15 Then the officers of the children of Israel came and cried unto Pharaoh, saying, Wherefore dealest thou thus with thy servants?
16 There is no straw given unto thy servants, and they say to us, Make brick: and, behold, thy servants are beaten; but the fault is in thine own people.
17 But he said, Ye are idle, ye are idle: therefore ye say, Let us go and do sacrifice to the Lord.
18 Go therefore now, and work; for there shall no straw be given you, yet shall ye deliver the tale of bricks.
19 And the officers of the children of Israel did see that they were in evil case, after it was said, Ye shall not minish ought from your bricks of your daily task.
The Israelites had complained about the impossibility of the task that had been set upon them, but they received no sympathy from their taskmasters. So they raised their complaint even higher, to Pharaoh himself, only to have him reinforce the words of their persecutors! The Israelites had no friends in Egypt, no one that would stand up to this injustice, because it was originating from the highest power in the land! The Israelites now understood the magnitude of their plight, signified by the phrase “the officers of the children of Israel did see that they were in evil case.”
Pharaoh did give them an explanation for the punishment, though. He insisted that the people must be idle because Moses and Aaron had suggested that they had time to go and make sacrifices to the Lord. As far as we know, this is the first that the Israelites understood what the reason for their new affliction was, and Pharaoh is clearly trying to direct their anger towards the two prophets.
But this answer from Pharaoh also revealed what incredible disregard he had for the people of Israel. Notice, he made no criticism of their productivity heretofore, his words imply that regardless of whether their labor is sufficient or not, he simply doesn’t want them to have time to do anything except slave labor. He just wants them to be his slaves and nothing else! Pharaoh’s statement also shows that he has absolutely no regard for their religious customs and beliefs. Religious worship is one of the most integral parts of a people. It binds the community together and it gives the individual his purpose. Pharaoh denying the people their spiritual duties is blasphemous, supplanting God with himself and his own demands. Thus, blasphemy and a crime against humanity. Two more sins that Egypt will have to account for.
13 And the taskmasters hasted them, saying, Fulfil your works, your daily tasks, as when there was straw.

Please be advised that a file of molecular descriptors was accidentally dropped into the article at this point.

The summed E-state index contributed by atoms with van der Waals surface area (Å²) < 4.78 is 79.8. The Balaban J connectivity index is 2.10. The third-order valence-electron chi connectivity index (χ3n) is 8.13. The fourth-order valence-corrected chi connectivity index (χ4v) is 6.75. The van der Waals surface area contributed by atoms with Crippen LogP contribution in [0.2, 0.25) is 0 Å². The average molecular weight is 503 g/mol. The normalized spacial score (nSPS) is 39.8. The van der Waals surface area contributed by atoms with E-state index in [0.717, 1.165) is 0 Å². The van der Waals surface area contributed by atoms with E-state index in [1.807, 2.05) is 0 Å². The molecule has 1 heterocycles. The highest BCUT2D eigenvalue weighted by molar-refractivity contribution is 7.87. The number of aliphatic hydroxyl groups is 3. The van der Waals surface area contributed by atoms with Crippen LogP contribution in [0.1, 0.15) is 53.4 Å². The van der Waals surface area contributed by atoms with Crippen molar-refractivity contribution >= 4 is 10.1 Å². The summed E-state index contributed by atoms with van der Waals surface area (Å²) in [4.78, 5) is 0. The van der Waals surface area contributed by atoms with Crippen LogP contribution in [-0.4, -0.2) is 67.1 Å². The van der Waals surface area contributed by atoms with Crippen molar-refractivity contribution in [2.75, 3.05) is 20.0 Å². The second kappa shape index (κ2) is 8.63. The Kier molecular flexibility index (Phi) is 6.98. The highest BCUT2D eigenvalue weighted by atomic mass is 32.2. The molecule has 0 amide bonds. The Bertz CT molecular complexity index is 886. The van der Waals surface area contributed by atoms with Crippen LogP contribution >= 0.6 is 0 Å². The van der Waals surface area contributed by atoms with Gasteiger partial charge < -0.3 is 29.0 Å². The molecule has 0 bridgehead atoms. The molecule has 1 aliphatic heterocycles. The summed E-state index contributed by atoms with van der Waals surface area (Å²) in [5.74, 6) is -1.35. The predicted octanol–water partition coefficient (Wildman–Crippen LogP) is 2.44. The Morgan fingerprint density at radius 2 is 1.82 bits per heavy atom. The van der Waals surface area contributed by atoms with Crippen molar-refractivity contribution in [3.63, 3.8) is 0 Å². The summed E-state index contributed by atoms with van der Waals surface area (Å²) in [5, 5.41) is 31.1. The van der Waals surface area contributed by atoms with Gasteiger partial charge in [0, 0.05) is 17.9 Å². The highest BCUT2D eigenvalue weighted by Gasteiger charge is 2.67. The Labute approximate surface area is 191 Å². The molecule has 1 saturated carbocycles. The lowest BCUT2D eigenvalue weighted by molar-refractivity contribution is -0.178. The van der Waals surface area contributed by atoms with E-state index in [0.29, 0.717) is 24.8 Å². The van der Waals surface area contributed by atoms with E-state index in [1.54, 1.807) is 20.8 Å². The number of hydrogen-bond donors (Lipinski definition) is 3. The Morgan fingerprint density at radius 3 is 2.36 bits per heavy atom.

14 And the officers of the children of Israel, which Pharaoh’s taskmasters had set over them, were beaten, and demanded, Wherefore have ye not fulfilled your task in making brick both yesterday and to day, as heretofore?
We see in these verses what is now a well-known method for breaking a community. The taskmasters are made responsible by Pharaoh for the Israelites fulfilling his impossible command, the taskmasters in turn beat the Israelite officers when the people fall short, and the officers are motivated to turn against their own flock and punish them as well. By only punishing the first layer of the Israelite hierarchy, they hoped to have the punishments progressively dispersed to the entire nation. Like a bit in a horse’s mouth, the entire creature is made to turn by a minimal effort.
The question that the taskmasters gave to the Israelite officers shows a most heartless attitude. “Wherefore have ye not fulfilled your task?” As if they did not know! This was a question that didn’t want an answer. It was actually a statement. A statement that the taskmasters were not going to acknowledge the reality of the situation. They were going ignore the impossibility of the task, and any attempt to blame the requirements as unrealistic would not be considered acceptable. It was a message to the Israelites that they needn’t expect fairness or justice from Egypt.
But that was exactly what the Israelites sought for next, taking a petition to Pharaoh for the burdens to be lessened. Perhaps they did not understand the writing on the wall, or perhaps they saw no other recourse. In either case, we will hear of their plea to Pharaoh in tomorrow’s verses.
14 But think on me when it shall be well with thee, and shew kindness, I pray thee, unto me, and make mention of me unto Pharaoh, and bring me out of this house:
15 For indeed I was stolen away out of the land of the Hebrews: and here also have I done nothing that they should put me into the dungeon.
Joseph had just interpreted the dream of the chief butler, and by it he learned that the man was about to be in the good graces of the most powerful man in all the land. Thus far we have not heard one word of his grief for being sold into slavery and cast into prison, but here at last we see him pleading for help. Joseph attests that he has been doubly wronged, put twice in bondage. He was stolen from his native land and now imprisoned under false charges.
Of course, there is many the guilty perpetrator who will feign innocence, persistently maintaining that “you’ve got the wrong guy,” even when they have been caught red-handed. But it just so happened that in Joseph’s case he really was “the wrong guy.” The life he was living was not in harmony with who he really was. His conscience was clear and free, but his body imprisoned. This was genuine injustice, and he pled with the chief butler to help him out of it.